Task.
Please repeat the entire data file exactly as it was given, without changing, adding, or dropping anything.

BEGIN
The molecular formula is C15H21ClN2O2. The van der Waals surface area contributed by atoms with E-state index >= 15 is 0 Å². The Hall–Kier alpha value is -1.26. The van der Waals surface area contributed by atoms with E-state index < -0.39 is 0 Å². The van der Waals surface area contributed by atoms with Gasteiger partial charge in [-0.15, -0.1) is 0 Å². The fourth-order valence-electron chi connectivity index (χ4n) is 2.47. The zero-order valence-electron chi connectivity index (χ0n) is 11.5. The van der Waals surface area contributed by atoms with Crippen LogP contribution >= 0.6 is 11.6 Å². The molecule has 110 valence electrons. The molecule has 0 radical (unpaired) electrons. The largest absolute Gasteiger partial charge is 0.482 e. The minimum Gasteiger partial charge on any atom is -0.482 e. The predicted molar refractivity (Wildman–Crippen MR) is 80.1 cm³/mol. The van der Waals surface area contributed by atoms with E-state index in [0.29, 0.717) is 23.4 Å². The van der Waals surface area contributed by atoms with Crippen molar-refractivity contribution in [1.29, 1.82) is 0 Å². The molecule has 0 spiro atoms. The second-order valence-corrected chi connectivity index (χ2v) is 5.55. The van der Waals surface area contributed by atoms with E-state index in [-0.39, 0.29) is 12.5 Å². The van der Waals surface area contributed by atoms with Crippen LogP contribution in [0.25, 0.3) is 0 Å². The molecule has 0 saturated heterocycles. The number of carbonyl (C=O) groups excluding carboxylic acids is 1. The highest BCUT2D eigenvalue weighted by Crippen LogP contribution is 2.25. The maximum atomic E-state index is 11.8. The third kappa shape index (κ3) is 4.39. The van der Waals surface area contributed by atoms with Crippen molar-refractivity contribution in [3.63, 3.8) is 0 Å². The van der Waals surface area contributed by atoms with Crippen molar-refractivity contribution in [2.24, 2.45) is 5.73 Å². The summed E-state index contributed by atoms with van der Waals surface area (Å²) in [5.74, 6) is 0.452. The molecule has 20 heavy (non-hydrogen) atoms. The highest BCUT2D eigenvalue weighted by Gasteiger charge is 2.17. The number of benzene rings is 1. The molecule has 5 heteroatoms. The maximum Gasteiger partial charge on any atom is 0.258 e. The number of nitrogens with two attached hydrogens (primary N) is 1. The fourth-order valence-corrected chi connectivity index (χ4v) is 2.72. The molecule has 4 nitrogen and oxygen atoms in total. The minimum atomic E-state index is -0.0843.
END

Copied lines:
The molecular formula is C15H21ClN2O2. The van der Waals surface area contributed by atoms with E-state index >= 15 is 0 Å². The Hall–Kier alpha value is -1.26. The van der Waals surface area contributed by atoms with E-state index < -0.39 is 0 Å². The van der Waals surface area contributed by atoms with Gasteiger partial charge in [-0.15, -0.1) is 0 Å². The fourth-order valence-electron chi connectivity index (χ4n) is 2.47. The zero-order valence-electron chi connectivity index (χ0n) is 11.5. The van der Waals surface area contributed by atoms with Crippen LogP contribution >= 0.6 is 11.6 Å². The molecule has 110 valence electrons. The molecule has 0 radical (unpaired) electrons. The largest absolute Gasteiger partial charge is 0.482 e. The minimum Gasteiger partial charge on any atom is -0.482 e. The predicted molar refractivity (Wildman–Crippen MR) is 80.1 cm³/mol. The van der Waals surface area contributed by atoms with E-state index in [0.29, 0.717) is 23.4 Å². The van der Waals surface area contributed by atoms with Crippen molar-refractivity contribution in [1.29, 1.82) is 0 Å². The molecule has 0 spiro atoms. The second-order valence-corrected chi connectivity index (χ2v) is 5.55. The van der Waals surface area contributed by atoms with E-state index in [-0.39, 0.29) is 12.5 Å². The van der Waals surface area contributed by atoms with Crippen LogP contribution in [0.25, 0.3) is 0 Å². The molecule has 0 saturated heterocycles. The number of carbonyl (C=O) groups excluding carboxylic acids is 1. The highest BCUT2D eigenvalue weighted by Crippen LogP contribution is 2.25. The maximum atomic E-state index is 11.8. The third kappa shape index (κ3) is 4.39. The van der Waals surface area contributed by atoms with Crippen molar-refractivity contribution in [3.63, 3.8) is 0 Å². The van der Waals surface area contributed by atoms with Crippen molar-refractivity contribution in [2.24, 2.45) is 5.73 Å². The summed E-state index contributed by atoms with van der Waals surface area (Å²) in [5.74, 6) is 0.452. The molecule has 20 heavy (non-hydrogen) atoms. The highest BCUT2D eigenvalue weighted by Gasteiger charge is 2.17. The number of benzene rings is 1. The molecule has 5 heteroatoms. The maximum Gasteiger partial charge on any atom is 0.258 e. The number of nitrogens with two attached hydrogens (primary N) is 1. The fourth-order valence-corrected chi connectivity index (χ4v) is 2.72. The molecule has 4 nitrogen and oxygen atoms in total. The minimum atomic E-state index is -0.0843.